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Nat Med. 2011 Apr;17(4):488-94. doi: 10.1038/nm.2321. Epub 2011 Mar 20.

RGMa modulates T cell responses and is involved in autoimmune encephalomyelitis.

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Department of Molecular Neuroscience, Graduate School of Medicine, Osaka University, Osaka, Japan.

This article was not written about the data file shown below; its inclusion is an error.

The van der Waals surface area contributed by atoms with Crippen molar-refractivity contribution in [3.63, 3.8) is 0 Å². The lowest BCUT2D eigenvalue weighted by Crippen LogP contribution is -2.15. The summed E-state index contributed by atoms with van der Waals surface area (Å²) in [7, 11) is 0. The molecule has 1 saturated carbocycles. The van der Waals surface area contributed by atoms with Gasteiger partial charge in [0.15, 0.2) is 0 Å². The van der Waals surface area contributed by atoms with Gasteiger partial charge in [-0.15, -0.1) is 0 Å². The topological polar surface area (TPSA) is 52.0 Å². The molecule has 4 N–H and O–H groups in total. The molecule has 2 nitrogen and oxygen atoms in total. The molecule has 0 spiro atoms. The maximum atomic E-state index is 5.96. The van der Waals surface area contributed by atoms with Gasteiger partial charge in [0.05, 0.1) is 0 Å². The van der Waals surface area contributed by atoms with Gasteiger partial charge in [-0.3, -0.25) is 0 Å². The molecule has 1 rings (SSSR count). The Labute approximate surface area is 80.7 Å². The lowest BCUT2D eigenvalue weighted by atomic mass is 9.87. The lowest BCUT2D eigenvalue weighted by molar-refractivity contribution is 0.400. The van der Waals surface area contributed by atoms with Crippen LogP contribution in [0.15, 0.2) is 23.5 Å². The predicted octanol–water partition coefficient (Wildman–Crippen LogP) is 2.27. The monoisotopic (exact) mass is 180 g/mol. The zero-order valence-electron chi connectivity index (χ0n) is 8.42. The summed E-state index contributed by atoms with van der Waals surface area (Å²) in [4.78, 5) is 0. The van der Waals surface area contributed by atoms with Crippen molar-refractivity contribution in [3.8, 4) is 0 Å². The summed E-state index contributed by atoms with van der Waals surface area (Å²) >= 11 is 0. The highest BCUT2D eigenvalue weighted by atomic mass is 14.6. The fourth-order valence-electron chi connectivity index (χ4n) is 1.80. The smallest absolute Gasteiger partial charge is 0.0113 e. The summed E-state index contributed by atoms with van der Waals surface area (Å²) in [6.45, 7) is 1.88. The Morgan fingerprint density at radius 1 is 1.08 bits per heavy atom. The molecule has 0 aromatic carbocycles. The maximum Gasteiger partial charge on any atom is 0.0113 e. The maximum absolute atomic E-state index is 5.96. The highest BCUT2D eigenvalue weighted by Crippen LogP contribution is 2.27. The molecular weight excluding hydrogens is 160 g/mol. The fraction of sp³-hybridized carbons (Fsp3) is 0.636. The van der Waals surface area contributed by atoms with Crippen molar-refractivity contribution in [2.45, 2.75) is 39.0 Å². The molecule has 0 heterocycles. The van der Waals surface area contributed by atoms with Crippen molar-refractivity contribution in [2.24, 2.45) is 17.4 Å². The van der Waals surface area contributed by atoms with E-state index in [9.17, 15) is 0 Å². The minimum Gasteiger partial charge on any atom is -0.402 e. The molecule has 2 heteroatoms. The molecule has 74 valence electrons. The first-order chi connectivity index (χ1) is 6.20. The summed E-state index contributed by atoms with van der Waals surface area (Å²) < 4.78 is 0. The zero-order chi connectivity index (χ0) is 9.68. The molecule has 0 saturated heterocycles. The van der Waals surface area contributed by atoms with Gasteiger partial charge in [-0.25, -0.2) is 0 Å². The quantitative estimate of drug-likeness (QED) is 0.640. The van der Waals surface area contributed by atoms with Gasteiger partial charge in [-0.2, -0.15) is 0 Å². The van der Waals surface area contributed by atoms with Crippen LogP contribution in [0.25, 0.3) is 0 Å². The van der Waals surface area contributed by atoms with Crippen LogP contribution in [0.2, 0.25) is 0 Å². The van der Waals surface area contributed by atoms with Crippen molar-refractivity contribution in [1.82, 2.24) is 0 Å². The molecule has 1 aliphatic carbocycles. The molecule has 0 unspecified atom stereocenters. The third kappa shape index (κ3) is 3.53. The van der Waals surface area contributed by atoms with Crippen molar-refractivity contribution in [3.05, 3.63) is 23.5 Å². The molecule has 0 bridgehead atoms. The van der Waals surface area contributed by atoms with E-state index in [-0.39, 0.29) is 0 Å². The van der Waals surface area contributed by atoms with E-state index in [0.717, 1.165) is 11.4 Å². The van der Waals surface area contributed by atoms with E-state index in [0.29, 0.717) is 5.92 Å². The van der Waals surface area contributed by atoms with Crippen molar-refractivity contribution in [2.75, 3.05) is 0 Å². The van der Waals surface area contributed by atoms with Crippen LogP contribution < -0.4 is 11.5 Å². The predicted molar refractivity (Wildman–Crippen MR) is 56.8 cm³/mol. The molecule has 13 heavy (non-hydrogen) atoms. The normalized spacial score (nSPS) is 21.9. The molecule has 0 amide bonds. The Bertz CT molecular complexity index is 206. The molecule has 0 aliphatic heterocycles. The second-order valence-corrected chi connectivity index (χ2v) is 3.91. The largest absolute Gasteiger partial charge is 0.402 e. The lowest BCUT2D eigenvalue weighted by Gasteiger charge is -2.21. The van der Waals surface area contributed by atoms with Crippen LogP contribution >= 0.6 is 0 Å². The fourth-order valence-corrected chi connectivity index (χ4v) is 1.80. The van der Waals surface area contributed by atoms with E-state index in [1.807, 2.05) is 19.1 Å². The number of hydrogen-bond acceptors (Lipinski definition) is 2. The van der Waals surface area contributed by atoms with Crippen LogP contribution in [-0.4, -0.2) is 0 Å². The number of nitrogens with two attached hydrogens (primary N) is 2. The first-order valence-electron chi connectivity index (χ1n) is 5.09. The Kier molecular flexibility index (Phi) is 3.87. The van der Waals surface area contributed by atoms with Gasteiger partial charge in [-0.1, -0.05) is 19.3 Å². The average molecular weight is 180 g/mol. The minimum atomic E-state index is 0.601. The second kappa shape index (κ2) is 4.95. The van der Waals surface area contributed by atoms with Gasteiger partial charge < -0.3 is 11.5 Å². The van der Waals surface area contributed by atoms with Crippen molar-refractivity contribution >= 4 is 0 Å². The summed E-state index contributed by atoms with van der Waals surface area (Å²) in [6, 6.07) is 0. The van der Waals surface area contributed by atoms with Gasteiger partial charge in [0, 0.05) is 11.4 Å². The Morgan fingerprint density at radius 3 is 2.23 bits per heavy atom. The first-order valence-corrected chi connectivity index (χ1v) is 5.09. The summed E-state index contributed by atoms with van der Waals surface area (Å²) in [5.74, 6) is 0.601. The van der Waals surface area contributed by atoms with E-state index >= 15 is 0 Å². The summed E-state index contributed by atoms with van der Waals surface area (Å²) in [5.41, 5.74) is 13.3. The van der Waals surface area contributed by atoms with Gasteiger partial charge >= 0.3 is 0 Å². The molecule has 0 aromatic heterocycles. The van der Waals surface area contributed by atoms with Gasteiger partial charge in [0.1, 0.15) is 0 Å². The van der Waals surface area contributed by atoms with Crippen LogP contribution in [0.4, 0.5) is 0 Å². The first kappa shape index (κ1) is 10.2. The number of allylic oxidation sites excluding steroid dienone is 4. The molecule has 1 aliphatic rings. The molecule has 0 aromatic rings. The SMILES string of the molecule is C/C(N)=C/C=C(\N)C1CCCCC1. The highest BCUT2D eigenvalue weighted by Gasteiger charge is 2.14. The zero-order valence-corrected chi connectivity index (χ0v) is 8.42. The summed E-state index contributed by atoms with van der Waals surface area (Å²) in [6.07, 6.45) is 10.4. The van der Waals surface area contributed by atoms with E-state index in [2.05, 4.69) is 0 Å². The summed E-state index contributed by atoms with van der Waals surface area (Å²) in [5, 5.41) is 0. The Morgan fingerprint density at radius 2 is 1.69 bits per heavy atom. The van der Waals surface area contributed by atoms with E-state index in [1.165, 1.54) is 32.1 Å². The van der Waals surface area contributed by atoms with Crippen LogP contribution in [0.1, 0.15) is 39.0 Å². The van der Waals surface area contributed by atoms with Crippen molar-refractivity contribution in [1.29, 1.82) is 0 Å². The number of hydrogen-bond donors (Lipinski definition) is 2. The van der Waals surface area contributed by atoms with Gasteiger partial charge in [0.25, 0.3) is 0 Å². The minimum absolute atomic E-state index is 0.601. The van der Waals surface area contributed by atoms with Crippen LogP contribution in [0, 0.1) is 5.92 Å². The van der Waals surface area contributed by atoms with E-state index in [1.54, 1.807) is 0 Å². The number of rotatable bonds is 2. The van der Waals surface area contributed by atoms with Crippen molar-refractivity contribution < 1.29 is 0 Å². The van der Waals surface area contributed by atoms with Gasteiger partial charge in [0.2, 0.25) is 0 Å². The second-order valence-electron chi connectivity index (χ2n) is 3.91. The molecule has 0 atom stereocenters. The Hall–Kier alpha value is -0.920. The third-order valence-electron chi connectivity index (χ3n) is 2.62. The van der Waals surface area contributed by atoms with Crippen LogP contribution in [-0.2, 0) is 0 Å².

In multiple sclerosis, activated CD4(+) T cells initiate an immune response in the brain and spinal cord, resulting in demyelination, degeneration and progressive paralysis. Repulsive guidance molecule-a (RGMa) is an axon guidance molecule that has a role in the visual system and in neural tube closure. Our study shows that RGMa is expressed in bone marrow-derived dendritic cells (BMDCs) and that CD4(+) T cells express neogenin, a receptor for RGMa. Binding of RGMa to CD4(+) T cells led to activation of the small GTPase Rap1 and increased adhesion of T cells to intracellular adhesion molecule-1 (ICAM-1). Neutralizing antibodies to RGMa attenuated clinical symptoms of mouse myelin oligodendrocyte glycoprotein (MOG)-induced experimental autoimmune encephalomyelitis (EAE) and reduced invasion of inflammatory cells into the CNS. Silencing of RGMa in MOG-pulsed BMDCs reduced their capacity to induce EAE following adoptive transfer to naive C57BL/6 mice. CD4(+) T cells isolated from mice treated with an RGMa-specific antibody showed diminished proliferative responses and reduced interferon-γ (IFN-γ), interleukin-2 (IL-2), IL-4 and IL-17 secretion. Incubation of PBMCs from patients with multiple sclerosis with an RGMa-specific antibody reduced proliferative responses and pro-inflammatory cytokine expression. These results demonstrate that an RGMa-specific antibody suppresses T cell responses, and suggest that RGMa could be a promising molecular target for the treatment of multiple sclerosis.

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